2013 Motor Vehicle Use Maps (MVUMs) now available - View/print here

  

Maps:  Motor Vehicle Use Maps (MVUM)

www.fs.usda.gov/ouachita

The Forest Service is responsible for protection of the environment and provision of balanced use of the lands under Forest Service management.  The Travel Management Rule implements  Executive Order (E.O.) 11644 (February 8, 1972), ‘‘Use of Off-Road Vehicles on the Public Lands,’’ as amended by  E.O. 11989 (May 24, 1977).  These Executive orders direct Federal agencies to ensure that the use of off-road vehicles on public lands will be controlled and directed so as to protect the land resources, to promote the safety of all public land users, and to minimize conflicts among the various uses of those lands.

The Travel Management Rule directed each national forest and grassland to prepare Motor Vehicle Use Maps (MVUMs) that reflect travel management decisions on each managed unit.  For the Ouachita National Forest, there are five MVUMs, one for each of the five Ranger District clusters on the Forest.  The 2013 maps for the Ouachita National Forest are now available.  To view or print an electronic copy of a map, select a Ranger District from the table below.  

The black and white maps show National Forest System (NFS) roads and trails that are open to travel by the public on motorized vehicles, including Off-Highway Vehicles (OHVs).  Tables that list roads and trails provide further detail about allowable uses, such as game retrieval, special designations (trails open to OHV less than 64” in width) and seasonal openings of roads and trails.  These tables are an integral part of the MVUMs; and the MVUMs are not complete if the data in the tables are not utilized in conjunction with the mapped data.  These designations apply only to National Forest System roads and trails on National Forest System lands.  NFS routes not shown on the MVUMs are not open to the public for motor vehicle travel.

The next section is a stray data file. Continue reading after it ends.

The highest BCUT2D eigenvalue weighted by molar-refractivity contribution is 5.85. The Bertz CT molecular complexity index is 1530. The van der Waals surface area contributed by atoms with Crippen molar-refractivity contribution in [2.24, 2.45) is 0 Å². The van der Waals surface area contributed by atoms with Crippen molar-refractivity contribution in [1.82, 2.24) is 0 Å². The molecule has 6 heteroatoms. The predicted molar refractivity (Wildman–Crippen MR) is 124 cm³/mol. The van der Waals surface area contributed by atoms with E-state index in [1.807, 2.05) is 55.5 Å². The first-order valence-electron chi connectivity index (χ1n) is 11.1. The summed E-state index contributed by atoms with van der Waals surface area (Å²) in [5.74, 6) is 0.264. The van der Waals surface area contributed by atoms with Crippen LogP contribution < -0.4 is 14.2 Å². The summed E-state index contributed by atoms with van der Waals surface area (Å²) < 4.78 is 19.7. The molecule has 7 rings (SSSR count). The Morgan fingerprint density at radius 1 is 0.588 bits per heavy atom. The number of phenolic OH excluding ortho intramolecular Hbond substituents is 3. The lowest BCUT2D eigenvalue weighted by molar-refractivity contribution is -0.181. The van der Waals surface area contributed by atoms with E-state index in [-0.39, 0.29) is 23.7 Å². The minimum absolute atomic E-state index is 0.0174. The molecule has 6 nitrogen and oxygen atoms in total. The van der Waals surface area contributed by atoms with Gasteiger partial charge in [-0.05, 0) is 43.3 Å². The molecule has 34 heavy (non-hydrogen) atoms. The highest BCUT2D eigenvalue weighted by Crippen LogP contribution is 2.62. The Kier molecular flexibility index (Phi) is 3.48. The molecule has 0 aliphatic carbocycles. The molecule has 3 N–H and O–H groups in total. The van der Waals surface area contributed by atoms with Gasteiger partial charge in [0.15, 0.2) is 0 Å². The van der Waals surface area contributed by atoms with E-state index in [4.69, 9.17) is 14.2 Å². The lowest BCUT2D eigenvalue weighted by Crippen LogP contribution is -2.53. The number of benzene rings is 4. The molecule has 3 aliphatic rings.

MVUMs are the legal document indicating which routes are open to the public for motorized use.  Route number signs correspond to the numbers of the roads and trails on the MVUMs; however, signs are sometimes removed accidentally.  If you notice that a sign is missing, please report this to the appropriate Ranger District.

In addition to roads managed within the NFS system, many roads within the Forest are under state, county, or private jurisdiction.  Such roads are not shown with designations on the MVUMs although they may appear as a light gray line for reference only.  Please consult local laws regarding uses of non-NFS routes.  Users should not rely on MVUMs for recreation orientation and should consult a Forest Visitor Map or a topographic map for additional detail.